As response variables, to evaluate the corrosion protection of the PPy/OXA/W film, the corrosion potential (ECORR) and the polarization resistance (RP) were chosen. The RP was obtained from EIS measurements of the PPy/OXA/W films electropolymerized in different conditions. The ECORR and the Rp of the PPy/OXA/W films were measured after 1-h immersion of these electrodes in a 0.05 mol L−1 NaCl solution. The matrix design with the corresponding responses is given in Table 1.
Table 1

Matrix design with the corresponding responses, ECORR and RP, used to evaluate the corrosion protection of the film PPy/OXA/W

[WO4−2] (mol L−1)

[Py] (mol L−1)

Q (C)

Epol (V)

ECORR (V)

RP (Ω cm2)

+

+

+

+

−0.543

1494

+

+

−0.618

607

+

+

−0.569

473

+

+

−0.615

878

+

+

−0.540

107

+

+

−0.597

1273

+

+

−0.546

2110

−0.657

248

The statistical significance of the results concerning the influence of changing the level of one variable (main effects) and the interactions between two variables (second-order effects) related to the ECORR and RP show that high values of potential and electropolymerization charge allows obtaining PPy/OXA/W films with good corrosion performance. Thus, it only appears possible to optimize the response at high levels of potential and charge of electropolymerization.

In order to elucidate the effect of the Py and tungstate concentration at high potential and charge a complete factorial design of those variables was carried out. In addition to the two previous runs performed at 1.0 V and 1.5 C, two new experiments were performed to complement the study (Table 2).
Table 2

Complete matrix design for 1.0 V and 1.5 C with the corresponding response, ECORR and RP, of corrosion protection of the film PPy/OXA/W

[Py] (mol L−1)

[WO4−2] (mol L−1)

ECORR (V)

RP (Ω cm2)

+

+

−0.543

1494

+

−0.669

673

+

−0.530

1756

−0.546

2110

The analysis of the statistical significance of the effects, related to the complete factorial design, show that a positive effect on the ECORR and RP can be obtained when increasing the tungstate concentration and decreasing the pyrrole concentration.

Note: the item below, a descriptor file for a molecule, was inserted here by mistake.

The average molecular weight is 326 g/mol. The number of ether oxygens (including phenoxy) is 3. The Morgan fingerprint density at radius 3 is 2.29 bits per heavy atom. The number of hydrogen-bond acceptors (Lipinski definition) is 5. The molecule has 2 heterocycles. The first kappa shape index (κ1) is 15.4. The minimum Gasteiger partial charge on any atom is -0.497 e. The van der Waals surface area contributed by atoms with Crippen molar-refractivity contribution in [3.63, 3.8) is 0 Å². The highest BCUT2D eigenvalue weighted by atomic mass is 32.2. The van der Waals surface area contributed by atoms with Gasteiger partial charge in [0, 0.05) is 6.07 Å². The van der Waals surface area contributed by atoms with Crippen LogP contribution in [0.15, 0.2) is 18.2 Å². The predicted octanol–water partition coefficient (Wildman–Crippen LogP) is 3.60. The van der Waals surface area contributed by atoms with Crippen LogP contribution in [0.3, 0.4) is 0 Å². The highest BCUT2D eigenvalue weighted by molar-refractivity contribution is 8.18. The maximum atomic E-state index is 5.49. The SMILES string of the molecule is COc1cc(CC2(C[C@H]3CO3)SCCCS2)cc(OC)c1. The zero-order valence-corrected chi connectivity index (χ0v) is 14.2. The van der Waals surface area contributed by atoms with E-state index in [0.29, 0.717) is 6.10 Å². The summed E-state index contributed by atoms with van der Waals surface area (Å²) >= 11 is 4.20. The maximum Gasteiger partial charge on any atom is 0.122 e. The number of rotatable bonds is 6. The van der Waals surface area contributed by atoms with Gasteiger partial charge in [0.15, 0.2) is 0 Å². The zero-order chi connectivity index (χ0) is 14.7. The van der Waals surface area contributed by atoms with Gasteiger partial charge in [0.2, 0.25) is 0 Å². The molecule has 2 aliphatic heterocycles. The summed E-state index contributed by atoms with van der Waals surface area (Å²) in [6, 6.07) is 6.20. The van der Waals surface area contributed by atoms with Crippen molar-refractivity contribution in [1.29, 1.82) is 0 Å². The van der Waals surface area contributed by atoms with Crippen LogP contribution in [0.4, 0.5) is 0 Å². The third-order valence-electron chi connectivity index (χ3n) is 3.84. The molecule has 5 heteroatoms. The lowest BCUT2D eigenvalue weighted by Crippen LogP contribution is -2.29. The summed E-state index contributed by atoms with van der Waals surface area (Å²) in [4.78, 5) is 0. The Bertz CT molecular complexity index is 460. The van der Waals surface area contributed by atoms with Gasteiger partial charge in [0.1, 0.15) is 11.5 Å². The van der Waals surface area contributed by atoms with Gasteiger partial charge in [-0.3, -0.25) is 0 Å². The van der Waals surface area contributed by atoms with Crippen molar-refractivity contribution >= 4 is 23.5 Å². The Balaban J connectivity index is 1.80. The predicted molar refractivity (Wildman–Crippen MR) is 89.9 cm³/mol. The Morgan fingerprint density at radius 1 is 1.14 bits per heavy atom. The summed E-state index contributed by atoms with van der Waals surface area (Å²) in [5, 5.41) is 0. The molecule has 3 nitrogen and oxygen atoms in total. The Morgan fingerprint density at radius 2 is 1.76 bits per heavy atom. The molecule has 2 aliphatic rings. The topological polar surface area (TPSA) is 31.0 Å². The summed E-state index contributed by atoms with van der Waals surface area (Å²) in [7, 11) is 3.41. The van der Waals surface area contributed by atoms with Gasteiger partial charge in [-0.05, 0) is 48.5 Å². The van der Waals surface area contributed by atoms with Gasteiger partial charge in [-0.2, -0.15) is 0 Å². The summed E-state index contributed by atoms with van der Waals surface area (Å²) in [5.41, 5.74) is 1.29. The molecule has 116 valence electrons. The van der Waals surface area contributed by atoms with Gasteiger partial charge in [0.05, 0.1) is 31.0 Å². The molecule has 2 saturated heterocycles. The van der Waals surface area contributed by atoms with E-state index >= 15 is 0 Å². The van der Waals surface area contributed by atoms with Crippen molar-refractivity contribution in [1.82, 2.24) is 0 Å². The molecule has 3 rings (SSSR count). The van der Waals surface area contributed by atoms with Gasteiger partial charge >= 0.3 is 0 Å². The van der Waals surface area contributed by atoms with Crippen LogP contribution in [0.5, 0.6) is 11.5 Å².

3.4 Influence of the tungstate concentration

Aiming to validate the statistical analysis which predicts the influence of the tungstate concentration on the corrosion performance of the PPy/OXA/W film, an additional set of experiments was carried out utilizing an increased concentration of tungstate anion.

Figure 4 shows the I–t transients obtained for the electrosynthesis of PPy on aluminium alloy at 1.0 V in: (a) 0.2 mol L−1 pyrrole + 0.1 mol L−1 H2C2O4 + 0.05 mol L−1 Na2WO4; (b) 0.2 mol L−1 pyrrole + 0.1 mol L−1 H2C2O4 + 0.1 mol L−1 Na2WO4 solution.
https://static-content.springer.com/image/art%3A10.1007%2Fs10800-008-9640-1/MediaObjects/10800_2008_9640_Fig4_HTML.gif
Fig. 4

I–t transients obtained for the electrosynthesis of PPy on aluminum at 1.0 V in: (a) 0.2 mol L−1 pyrrole + 0.1 mol L−1 H2C2O4 + 0.05 mol L−1 Na2WO4 solution; (b) 0.2 mol L−1 pyrrole + 0.1 mol L−1 H2C2O4 + 0.1 mol L−1 Na2WO4 solution

As can be seen, in the presence of 0.05 mol L−1 Na2WO4 (curve a) a total charge of 1.5 C is reached after 1,600 s of electropolymerization. On increasing the tungstate concentration to 0.1 mol L−1 Na2WO4 (curve b) the electropolymerization is apparently difficult, since the current densities are very low. In this condition, the total charge of 1.5 C is reached only at 3,800 s with 0.375 × 10−3 A cm−2 anodic current.

It is well known that polymeric anions are formed in tungstate solutions under acidic conditions. At pH 2.0 the metatungstate anion H2W12O40−6 is one of the most probable species of polytungstate anion [28]. Previous data show that the polytungstate anion acts as a catalyst for the electrochemical polymerization of pyrrole [29]. However, under the experimental conditions employed in this work, it was detected that, on increasing the WO4−2 concentration the electropolymerization of PPy is hindered. These findings are in agreement with those reported in the potentiostatically polymerization of pyrrole in polyoxometalate solutions [30], where an increased WO4−2 concentration does works against electropolymerization due to the nucleophilic character of tungstate anion. Besides, the films synthesized in 0.1 mol L−1 Na2WO4 solution, when tested in a 0.05 mol L−1 NaCl medium, did not provide good protection of the AA 1100 alloy against corrosion.

3.5 Influence of the polymerization charge

The results obtained by statistical fractional design show that it is possible to obtain a PPy/OXA/W film with good corrosion performance when increasing the polymerization charge. Thus, PPy/OXA/W films were electrosynthesized on AA 1100 at 1.0 V in 0.2 mol L−1 pyrrole, 0.1 mol L−1 H2C2O4 and 0.05 mol L−1 Na2WO4 solutions at 1.5 and 5.0 C of polymerization charge. The performance of these films in the protection of the alloy against corrosion was evaluated in 0.05 mol L−1 NaCl solution.